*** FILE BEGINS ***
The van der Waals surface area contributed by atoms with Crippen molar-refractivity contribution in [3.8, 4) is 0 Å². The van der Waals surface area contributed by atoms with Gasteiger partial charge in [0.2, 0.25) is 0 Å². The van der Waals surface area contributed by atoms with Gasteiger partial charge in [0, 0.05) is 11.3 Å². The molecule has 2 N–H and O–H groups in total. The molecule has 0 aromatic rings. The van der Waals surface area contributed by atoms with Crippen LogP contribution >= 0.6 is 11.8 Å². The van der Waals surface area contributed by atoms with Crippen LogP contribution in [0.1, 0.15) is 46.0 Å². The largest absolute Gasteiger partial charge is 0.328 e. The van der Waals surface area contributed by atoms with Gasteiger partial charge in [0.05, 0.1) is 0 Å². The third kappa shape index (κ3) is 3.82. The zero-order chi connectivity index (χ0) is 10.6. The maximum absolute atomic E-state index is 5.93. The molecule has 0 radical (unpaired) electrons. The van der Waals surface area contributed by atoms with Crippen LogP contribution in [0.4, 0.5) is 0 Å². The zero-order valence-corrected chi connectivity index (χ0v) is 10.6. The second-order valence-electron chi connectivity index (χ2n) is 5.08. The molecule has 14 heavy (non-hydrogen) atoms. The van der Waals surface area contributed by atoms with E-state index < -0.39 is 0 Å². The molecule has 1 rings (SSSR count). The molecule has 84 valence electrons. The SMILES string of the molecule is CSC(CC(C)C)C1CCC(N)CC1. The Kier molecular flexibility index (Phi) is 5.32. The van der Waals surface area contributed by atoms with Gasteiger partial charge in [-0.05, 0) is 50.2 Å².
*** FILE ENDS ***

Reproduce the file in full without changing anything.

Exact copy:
The van der Waals surface area contributed by atoms with Crippen molar-refractivity contribution in [3.8, 4) is 0 Å². The van der Waals surface area contributed by atoms with Gasteiger partial charge in [0.2, 0.25) is 0 Å². The van der Waals surface area contributed by atoms with Gasteiger partial charge in [0, 0.05) is 11.3 Å². The molecule has 2 N–H and O–H groups in total. The molecule has 0 aromatic rings. The van der Waals surface area contributed by atoms with Crippen LogP contribution >= 0.6 is 11.8 Å². The van der Waals surface area contributed by atoms with Crippen LogP contribution in [0.1, 0.15) is 46.0 Å². The largest absolute Gasteiger partial charge is 0.328 e. The van der Waals surface area contributed by atoms with Gasteiger partial charge in [0.05, 0.1) is 0 Å². The third kappa shape index (κ3) is 3.82. The zero-order chi connectivity index (χ0) is 10.6. The maximum absolute atomic E-state index is 5.93. The molecule has 0 radical (unpaired) electrons. The van der Waals surface area contributed by atoms with Crippen LogP contribution in [0.4, 0.5) is 0 Å². The zero-order valence-corrected chi connectivity index (χ0v) is 10.6. The second-order valence-electron chi connectivity index (χ2n) is 5.08. The molecule has 14 heavy (non-hydrogen) atoms. The van der Waals surface area contributed by atoms with E-state index < -0.39 is 0 Å². The molecule has 1 rings (SSSR count). The molecule has 84 valence electrons. The SMILES string of the molecule is CSC(CC(C)C)C1CCC(N)CC1. The Kier molecular flexibility index (Phi) is 5.32. The van der Waals surface area contributed by atoms with Gasteiger partial charge in [-0.05, 0) is 50.2 Å².